Pro tip: Choosing a broker that handles large trading volumes in agency-execution account types can be an added benefit for scalping strategies (when scalping is permitted).
4. Does the broker have fast price feeds?
When using a scalping strategy, the speed at which you can enter and exit trades is crucial to your success. Your broker must be able to provide lightning-fast price feeds so that you can be confident you are getting up-to-date pricing information for your trades.
Speed matters and delayed price feeds are a scalper's nightmare. Some brokers filter the prices they get from their liquidity providers (LPs), or they may limit their price updates so that traders have enough time to act on a price before it changes. Depending on the degree of such price filtering - and on your scalping strategy - the resulting rate may update too fast, or not fast enough.
How does scalping work in forex?
There are many types of intra-day trading strategies that can be considered scalping, but whether any of them are latency-driven or pure arbitrage is a different story.
There can be a fine line between trading on latency, and conducting, for example, statistical arbitrage through the use of highly correlated assets.
At any rate, scalpers in the forex market enter and exit large positions very quickly, and trades can last from a few seconds to a minute or more, while attempting to make a few pips.
Is scalping forex profitable?
Yes, but it is harder to scalp the forex markets today than it was 20 years ago. Over time, forex markets have become more efficient and feature tighter spreads, as well as prices that update more quickly across the world.
Whether scalping is profitable for you will depend on your chosen trading strategy (such as how trading entries and exits are identified). It's important to note that scalping is a somewhat loose term that describes a broad set of potential strategies, with the common factor being speed (fast intra-day trading).
Is scalping a good strategy in forex?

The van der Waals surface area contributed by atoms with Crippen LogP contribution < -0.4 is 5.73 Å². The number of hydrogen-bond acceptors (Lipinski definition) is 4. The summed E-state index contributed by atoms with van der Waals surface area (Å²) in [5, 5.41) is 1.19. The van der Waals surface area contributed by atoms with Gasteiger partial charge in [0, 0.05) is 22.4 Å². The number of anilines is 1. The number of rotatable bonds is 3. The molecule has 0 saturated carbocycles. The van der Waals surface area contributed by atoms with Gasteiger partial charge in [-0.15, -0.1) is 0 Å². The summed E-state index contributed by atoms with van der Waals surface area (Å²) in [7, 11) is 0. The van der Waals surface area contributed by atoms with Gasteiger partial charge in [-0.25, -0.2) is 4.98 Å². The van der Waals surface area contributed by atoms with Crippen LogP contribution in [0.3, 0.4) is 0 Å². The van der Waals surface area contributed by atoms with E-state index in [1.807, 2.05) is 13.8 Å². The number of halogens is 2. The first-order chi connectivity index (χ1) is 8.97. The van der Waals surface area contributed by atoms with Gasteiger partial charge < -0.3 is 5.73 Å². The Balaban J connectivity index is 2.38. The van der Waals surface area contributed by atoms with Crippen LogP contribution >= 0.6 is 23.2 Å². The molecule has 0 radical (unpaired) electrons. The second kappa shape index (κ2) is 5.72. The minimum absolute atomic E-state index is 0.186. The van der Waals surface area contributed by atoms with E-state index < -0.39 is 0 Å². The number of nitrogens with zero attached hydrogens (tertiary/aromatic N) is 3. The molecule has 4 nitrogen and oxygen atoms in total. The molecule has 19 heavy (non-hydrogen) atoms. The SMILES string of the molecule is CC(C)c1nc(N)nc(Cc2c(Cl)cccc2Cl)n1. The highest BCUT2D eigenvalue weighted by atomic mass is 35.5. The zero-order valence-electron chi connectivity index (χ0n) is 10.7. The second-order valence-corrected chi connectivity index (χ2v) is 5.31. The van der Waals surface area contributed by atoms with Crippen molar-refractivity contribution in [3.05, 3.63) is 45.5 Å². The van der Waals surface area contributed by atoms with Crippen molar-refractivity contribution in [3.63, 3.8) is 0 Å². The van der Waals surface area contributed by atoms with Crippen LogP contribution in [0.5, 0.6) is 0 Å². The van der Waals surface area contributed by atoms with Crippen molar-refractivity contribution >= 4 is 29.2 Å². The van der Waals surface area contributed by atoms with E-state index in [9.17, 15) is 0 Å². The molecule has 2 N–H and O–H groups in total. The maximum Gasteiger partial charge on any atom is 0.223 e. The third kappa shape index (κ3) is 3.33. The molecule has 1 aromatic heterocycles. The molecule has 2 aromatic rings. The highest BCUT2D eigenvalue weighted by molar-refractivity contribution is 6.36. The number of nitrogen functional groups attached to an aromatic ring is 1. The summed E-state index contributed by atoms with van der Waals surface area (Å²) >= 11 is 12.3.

When analyzing financial markets on smaller time scales such as those represented on one-minute candlestick charts or tick charts - they can seem full of noise and seemingly random price action.
It can be difficult to draw actionable meaning from such granular data. Usually, traders only identify useful trends after combining that granular data with analysis of larger time scales (such as hourly or daily charts).
To be successful at identifying the fleeting trading opportunities afforded by scalping strategies, timing is crucial. And for those traders who have put in the work and done the research necessary for developing a forex trading strategy for scalping, the next step will be determining whether the strategy is scalable or sustainable.
Which is the best forex broker for scalping?
The best broker for scalping in 2024 is IC Markets. Whether you are manually trading or running an algorithm, IC Markets' liberal execution policy allows you to trade between the spread and to enter or exit as often as you like across multiple account types and platform options.
IC Markets claims a rapid execution speed of 40 milliseconds from the time it receives your order. That said, IC Markets' terms and conditions declare that it reserves the right to refuse to accept an order that is attempting to scalp, in the context of pure arbitrage. This kind of policy is quite common across brokers.
Tickmill is a close contender for the best broker for scalping, thanks to the low-commission rates on its PRO and VIP accounts. Tickmill also features agency execution and it claims to permit scalping - though (as detailed in its terms and conditions) it reserves the right to cancel any trade if the price has been delayed due to a latency issue.
BrokerNotes.co 2023 Overall Rankings
To recap, here are our top forex brokers for 2023, sorted by Overall ranking.